Diversity + Conflict = Maximum Growth3 min read

It’s Sunday night and nearly 2 am. I have class in 6 hours, but I have an urge to sit here in silence and write.

It feels like a month has gone by. Flipping through my notes from a week ago compels me to check the date again. Yep, it’s only been a week. I don’t know how I learned so much in such few days. And yet, the most profound learning is quite simple:

Conflict is the sign of life.

Conflict can be internal or interpersonal. Conflict means there are two or more differing perspectives, preferences, and possibilities. And by the way, the two or more forces that create conflict also give rise to all the beautiful diversity we see in the world.

Conflict in itself is not bad; it’s how we learned to deal with conflict that needs to be revisited and reprogrammed.

This is where INSEAD’s Study Groups come in. For the next 4 months, I will spend most of my time with a group of 5 people – we will take the same classes, sit next to each other in every class, and work on every assignment together. INSEAD’s Study Groups are created to maximize diversity and thus, by nature, are designed to result in maximum conflict and growth. Sounds like fun, doesn’t it? ?

Since INSEAD is so data-driven, here are some stats to demonstrate the caliber of my Study Group:

  • We collectively represent 22 countries (shown below)
  • We collectively have traveled to 38 countries
  • We collectively speak 13 languages
  • We collectively held 15 jobs across 9 industry sectors
  • We collectively bring 40 years of work experience

It’s been less than 2 weeks since we met, but I already feel comfortable enough to share who I really am. I am a systems-thinker and a cultural creative. I observe patterns and I connect the dots.

About 4 years ago, my deep interest in psychology, human behavior and personal identity led me to create the shortest, most accurate personality quiz for the Personality Enneagram system. It consists of only 2 questions and requires 5-10 minutes to complete. You can try it out by clicking here.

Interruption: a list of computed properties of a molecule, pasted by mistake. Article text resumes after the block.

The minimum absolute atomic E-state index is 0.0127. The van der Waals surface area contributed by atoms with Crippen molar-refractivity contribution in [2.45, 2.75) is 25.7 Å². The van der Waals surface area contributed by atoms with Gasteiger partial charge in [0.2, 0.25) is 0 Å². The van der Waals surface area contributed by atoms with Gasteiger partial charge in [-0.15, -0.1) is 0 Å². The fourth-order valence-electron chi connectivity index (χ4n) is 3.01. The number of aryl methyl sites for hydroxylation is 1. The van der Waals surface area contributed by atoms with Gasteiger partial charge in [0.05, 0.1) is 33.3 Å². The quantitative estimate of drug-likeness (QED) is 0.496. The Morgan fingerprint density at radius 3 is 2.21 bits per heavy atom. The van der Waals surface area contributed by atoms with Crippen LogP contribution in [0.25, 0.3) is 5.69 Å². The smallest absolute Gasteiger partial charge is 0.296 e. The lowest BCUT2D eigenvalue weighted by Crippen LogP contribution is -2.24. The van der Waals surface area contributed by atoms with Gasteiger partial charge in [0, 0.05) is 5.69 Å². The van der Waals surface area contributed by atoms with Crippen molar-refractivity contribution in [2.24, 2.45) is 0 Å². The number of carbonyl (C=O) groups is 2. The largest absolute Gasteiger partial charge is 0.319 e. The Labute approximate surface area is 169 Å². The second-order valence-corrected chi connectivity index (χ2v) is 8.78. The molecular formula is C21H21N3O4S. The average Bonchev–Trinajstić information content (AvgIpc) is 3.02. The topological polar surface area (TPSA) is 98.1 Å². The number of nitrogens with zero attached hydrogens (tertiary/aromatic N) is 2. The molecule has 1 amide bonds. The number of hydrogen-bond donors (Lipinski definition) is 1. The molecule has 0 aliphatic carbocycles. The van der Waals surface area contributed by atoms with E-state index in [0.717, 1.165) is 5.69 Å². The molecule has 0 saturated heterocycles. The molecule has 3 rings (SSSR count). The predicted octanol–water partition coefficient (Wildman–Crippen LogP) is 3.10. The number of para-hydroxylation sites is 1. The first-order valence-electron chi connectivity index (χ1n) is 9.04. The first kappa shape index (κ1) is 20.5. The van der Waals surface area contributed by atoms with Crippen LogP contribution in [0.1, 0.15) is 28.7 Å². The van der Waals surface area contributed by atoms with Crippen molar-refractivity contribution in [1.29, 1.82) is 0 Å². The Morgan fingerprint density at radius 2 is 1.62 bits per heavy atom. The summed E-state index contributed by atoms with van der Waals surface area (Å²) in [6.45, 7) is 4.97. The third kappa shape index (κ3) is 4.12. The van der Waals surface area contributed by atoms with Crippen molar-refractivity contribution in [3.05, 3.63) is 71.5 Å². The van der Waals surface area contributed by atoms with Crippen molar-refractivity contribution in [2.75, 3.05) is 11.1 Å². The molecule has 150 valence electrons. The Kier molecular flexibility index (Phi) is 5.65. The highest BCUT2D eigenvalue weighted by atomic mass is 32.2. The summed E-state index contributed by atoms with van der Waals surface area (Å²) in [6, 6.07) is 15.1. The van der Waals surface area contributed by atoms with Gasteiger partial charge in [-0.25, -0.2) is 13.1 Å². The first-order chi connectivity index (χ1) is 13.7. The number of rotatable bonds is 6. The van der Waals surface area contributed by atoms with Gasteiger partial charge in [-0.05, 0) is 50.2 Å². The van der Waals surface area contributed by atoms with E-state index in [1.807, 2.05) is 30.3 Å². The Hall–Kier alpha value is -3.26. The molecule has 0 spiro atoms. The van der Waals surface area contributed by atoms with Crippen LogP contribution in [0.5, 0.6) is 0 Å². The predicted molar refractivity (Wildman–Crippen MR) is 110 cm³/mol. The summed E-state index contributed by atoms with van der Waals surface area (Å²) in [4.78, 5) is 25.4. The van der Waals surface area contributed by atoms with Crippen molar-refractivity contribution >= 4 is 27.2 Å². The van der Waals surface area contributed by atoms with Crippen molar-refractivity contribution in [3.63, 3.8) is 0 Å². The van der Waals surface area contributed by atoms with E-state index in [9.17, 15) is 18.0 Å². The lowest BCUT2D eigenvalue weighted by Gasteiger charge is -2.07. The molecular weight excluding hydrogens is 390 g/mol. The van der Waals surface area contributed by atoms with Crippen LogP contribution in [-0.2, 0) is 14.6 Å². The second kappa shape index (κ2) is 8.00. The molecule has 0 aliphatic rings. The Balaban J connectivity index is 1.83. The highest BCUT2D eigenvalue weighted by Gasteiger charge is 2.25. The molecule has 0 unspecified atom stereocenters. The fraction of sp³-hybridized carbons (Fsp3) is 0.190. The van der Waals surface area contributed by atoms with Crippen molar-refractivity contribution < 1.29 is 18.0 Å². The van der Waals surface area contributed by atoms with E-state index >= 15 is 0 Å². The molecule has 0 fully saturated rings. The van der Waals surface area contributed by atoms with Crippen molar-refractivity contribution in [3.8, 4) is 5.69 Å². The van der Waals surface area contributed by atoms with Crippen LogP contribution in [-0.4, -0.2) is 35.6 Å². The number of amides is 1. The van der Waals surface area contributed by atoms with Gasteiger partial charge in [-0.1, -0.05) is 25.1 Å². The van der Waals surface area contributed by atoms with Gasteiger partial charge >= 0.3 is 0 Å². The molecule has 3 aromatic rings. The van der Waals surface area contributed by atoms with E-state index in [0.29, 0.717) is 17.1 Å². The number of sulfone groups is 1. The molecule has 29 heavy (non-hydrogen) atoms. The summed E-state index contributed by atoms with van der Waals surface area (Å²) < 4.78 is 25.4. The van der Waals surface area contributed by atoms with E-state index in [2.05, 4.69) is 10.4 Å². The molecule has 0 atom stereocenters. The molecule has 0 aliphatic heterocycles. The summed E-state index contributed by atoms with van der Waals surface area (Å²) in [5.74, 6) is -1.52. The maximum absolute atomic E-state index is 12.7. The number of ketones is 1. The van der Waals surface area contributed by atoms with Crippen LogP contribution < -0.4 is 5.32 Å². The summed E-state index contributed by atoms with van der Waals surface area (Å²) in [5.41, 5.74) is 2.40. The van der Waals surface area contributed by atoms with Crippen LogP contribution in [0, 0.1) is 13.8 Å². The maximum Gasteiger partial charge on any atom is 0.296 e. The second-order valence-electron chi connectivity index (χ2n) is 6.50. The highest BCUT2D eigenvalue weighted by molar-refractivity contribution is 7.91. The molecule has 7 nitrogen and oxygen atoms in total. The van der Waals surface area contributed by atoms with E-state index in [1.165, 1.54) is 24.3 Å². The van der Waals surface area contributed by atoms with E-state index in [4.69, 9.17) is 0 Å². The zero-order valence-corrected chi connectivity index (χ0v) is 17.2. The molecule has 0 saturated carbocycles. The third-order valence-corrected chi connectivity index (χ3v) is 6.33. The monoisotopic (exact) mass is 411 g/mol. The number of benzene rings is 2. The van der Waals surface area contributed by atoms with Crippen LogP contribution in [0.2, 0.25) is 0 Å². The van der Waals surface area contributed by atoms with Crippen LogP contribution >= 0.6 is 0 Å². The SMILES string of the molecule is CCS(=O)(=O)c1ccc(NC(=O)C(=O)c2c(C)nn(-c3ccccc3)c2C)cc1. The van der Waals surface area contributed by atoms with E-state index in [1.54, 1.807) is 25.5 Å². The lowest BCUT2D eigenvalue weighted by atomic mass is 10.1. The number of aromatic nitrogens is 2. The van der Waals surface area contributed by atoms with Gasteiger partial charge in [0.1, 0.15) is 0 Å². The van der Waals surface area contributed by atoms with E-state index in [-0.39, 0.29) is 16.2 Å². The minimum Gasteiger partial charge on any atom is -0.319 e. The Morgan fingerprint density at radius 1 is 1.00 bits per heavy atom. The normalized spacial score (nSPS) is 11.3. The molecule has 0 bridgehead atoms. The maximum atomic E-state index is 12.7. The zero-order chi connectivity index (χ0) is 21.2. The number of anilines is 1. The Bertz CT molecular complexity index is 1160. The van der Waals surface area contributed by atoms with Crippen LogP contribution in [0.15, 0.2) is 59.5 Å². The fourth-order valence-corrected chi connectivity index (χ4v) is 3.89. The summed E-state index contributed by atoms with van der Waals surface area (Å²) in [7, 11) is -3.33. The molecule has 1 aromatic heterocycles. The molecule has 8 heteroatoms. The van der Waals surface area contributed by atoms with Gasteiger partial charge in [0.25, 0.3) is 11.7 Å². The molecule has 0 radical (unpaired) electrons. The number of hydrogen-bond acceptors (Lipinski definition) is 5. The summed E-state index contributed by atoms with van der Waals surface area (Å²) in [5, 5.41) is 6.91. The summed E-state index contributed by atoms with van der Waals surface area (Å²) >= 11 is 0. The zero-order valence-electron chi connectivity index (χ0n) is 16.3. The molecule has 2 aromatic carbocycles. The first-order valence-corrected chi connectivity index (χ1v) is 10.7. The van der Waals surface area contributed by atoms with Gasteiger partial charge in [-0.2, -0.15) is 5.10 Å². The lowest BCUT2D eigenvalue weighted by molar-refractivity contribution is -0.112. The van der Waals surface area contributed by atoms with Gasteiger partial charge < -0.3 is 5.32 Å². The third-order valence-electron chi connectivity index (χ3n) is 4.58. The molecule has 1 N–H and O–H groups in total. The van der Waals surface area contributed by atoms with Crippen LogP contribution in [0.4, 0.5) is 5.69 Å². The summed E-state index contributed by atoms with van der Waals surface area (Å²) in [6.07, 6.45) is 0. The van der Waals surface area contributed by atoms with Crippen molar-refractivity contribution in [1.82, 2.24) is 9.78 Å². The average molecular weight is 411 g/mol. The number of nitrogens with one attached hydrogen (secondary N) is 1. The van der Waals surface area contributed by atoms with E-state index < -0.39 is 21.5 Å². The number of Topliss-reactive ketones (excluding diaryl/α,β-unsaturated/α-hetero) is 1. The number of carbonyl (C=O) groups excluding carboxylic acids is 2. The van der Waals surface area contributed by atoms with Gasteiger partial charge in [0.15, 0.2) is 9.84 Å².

I’ve mapped the personality quiz results for the 6 people in my Study Group below. As you can see, I’m a 4w5 (“four-wing-five”), and therefore, I sit on the cusp of heart and mind. There’s much more to the Personality Enneagram system than I have presented here, and perhaps I’ll cover other aspects of it in the next blog post.

Personality Enneagram Map for My Study Group



Overall, the Personality Enneagram presents a roadmap towards self-actualization. There are 9 levels of development, as shown below:


The Personality Enneagram type is not meant to define us, but rather, make us aware of the key triggers and barriers on the path towards self-actualization. Therefore, the greatest value in using this personality system isn’t to affirm our personality types, but rather, to use what we know to break out of patterns that do not serve our highest purpose.

Now how can we do that? It’s simple…

By familiarizing ourselves with the Enneagram Personality system and knowing the set of patterned thoughts, attitudes, and behaviors that our own personality type experiences at each level of development, we can assess our current levels of development, chart specific goals, and most importantly, prevent falling into major pitfalls.

Developing self-awareness is the key to managing our inner worlds. It prevents us from falling prey to our own limiting thought patterns and simultaneously gives us an opportunity to reprogram our minds. Learning how to change our thought patterns requires a great deal of effort and practice, but it is essential for effectively working with a group of diverse people and creating a better world together. And what better place to learn how to do that than INSEAD?

Cheers to starting the best year of our lives.

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About the Author

Sabrina is a behavioral scientist with a background in marketing and communications consulting, who seeks to self-actualize and create social change through her work. She holds an MBA degree from INSEAD and a BS degree in Business Management from Babson College. Her interests include psychology, systems thinking, sacred geometry, and Sufi poetry.

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